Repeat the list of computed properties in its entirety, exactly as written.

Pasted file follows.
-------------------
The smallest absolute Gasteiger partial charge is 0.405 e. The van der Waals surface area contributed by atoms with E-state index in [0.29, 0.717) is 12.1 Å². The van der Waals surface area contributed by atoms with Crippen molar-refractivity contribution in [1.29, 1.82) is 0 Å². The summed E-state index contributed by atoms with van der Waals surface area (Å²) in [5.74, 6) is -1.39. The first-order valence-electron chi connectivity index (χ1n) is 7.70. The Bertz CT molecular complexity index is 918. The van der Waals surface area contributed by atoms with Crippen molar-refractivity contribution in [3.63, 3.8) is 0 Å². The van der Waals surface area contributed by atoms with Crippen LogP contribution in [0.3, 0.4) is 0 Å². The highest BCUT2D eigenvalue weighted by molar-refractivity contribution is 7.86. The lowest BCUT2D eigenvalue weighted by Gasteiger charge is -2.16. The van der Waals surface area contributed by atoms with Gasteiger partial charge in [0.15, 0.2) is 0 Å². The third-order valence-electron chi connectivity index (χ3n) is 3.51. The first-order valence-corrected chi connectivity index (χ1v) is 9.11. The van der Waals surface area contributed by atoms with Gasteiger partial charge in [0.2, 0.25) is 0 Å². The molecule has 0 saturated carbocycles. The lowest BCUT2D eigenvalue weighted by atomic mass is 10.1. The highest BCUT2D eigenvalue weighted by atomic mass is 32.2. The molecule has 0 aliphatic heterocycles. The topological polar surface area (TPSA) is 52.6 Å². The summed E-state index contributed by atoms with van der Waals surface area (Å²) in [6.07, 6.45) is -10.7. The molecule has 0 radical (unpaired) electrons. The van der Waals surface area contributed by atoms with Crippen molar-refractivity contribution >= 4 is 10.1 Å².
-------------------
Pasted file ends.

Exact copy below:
The smallest absolute Gasteiger partial charge is 0.405 e. The van der Waals surface area contributed by atoms with E-state index in [0.29, 0.717) is 12.1 Å². The van der Waals surface area contributed by atoms with Crippen molar-refractivity contribution in [1.29, 1.82) is 0 Å². The summed E-state index contributed by atoms with van der Waals surface area (Å²) in [5.74, 6) is -1.39. The first-order valence-electron chi connectivity index (χ1n) is 7.70. The Bertz CT molecular complexity index is 918. The van der Waals surface area contributed by atoms with Crippen molar-refractivity contribution in [3.63, 3.8) is 0 Å². The van der Waals surface area contributed by atoms with Crippen LogP contribution in [0.3, 0.4) is 0 Å². The highest BCUT2D eigenvalue weighted by molar-refractivity contribution is 7.86. The lowest BCUT2D eigenvalue weighted by Gasteiger charge is -2.16. The van der Waals surface area contributed by atoms with Gasteiger partial charge in [0.15, 0.2) is 0 Å². The third-order valence-electron chi connectivity index (χ3n) is 3.51. The first-order valence-corrected chi connectivity index (χ1v) is 9.11. The van der Waals surface area contributed by atoms with Gasteiger partial charge in [0.2, 0.25) is 0 Å². The molecule has 0 saturated carbocycles. The lowest BCUT2D eigenvalue weighted by atomic mass is 10.1. The highest BCUT2D eigenvalue weighted by atomic mass is 32.2. The molecule has 0 aliphatic heterocycles. The topological polar surface area (TPSA) is 52.6 Å². The summed E-state index contributed by atoms with van der Waals surface area (Å²) in [6.07, 6.45) is -10.7. The molecule has 0 radical (unpaired) electrons. The van der Waals surface area contributed by atoms with Crippen molar-refractivity contribution >= 4 is 10.1 Å².